A few years ago I tried one of those iPod adapters from a respected audio cable manufacturer and thought it sounded pretty poor because it was still utilizing the DAC in the iPod.
I'm looking into the Empirical Audio Off-Ramp 3 Audio Converter so I can use the USB to I2S feature between a computer and an outboard DAC.
The key with the wadia is that it does bypass the dac in the ipod, allowing you to use your own dac (hopefully a much better one-which isn't difficult to do considering the dac in the ipod). You do need a dac; the wadia is the first to be given the propriatary info by apple to bypass it.
And...usb is NOT the way to go. Firewire blows it away. Can't believe it hasn't caught on yet.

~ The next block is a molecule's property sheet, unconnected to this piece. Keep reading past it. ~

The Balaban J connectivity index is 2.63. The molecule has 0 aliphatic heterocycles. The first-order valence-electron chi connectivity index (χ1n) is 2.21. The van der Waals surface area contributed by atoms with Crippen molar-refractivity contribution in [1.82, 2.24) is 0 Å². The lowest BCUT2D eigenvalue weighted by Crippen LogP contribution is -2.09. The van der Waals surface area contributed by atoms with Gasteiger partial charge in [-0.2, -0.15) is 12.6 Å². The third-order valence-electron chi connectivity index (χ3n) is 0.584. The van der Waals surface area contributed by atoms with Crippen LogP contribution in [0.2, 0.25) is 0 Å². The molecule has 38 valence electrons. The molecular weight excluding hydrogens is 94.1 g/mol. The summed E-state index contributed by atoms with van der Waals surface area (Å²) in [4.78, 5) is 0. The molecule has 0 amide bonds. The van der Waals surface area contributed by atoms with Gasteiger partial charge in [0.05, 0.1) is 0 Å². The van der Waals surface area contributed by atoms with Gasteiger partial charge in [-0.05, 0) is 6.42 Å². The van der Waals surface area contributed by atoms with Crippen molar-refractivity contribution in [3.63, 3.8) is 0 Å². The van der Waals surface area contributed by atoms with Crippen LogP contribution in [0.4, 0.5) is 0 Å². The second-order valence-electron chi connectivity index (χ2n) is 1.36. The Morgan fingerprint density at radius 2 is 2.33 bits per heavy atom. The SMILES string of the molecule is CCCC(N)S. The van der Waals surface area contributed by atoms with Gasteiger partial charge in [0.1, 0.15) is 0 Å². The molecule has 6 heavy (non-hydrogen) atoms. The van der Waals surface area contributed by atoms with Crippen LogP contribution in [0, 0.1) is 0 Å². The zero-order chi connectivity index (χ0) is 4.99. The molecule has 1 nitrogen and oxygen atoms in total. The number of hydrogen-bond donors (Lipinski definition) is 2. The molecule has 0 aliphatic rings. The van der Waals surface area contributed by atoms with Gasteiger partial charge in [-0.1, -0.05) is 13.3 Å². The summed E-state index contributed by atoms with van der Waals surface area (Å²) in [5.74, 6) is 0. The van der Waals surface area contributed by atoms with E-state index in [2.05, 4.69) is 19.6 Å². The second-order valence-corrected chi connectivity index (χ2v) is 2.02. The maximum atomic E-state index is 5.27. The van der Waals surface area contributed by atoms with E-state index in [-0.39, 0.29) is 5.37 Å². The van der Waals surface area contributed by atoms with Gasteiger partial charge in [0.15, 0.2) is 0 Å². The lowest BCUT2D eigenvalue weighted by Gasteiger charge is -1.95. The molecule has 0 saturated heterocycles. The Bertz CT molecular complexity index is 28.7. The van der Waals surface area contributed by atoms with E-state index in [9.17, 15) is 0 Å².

I was taught to believe there are no stupid questions.
As an analog fan I could not understand why someone would want to convert a digital signal to analog, just stick with you records and you should be fine. I did not find the compact disc satisfying myself so I pretty much never really came on board. Don't get me wrong, I have owned many CD's in my time just never really enjoyed them so much as my vinyl.
So we invent a digital signal and then invent a way to make it sound analog? Hmmmm. I always thought that less was more.
I like Tobias's explanation. I now love my iPod and the ease it gives me to enjoy my favorite recordings, in a lossless format of course.
When I don't understand something I am never embarrassed to ask a question, not asking would be more of an embarrassment. Does one have to be a rocket scientist to enjoy ones music, I think not.
Sorry Dreadhead, I was just joking around.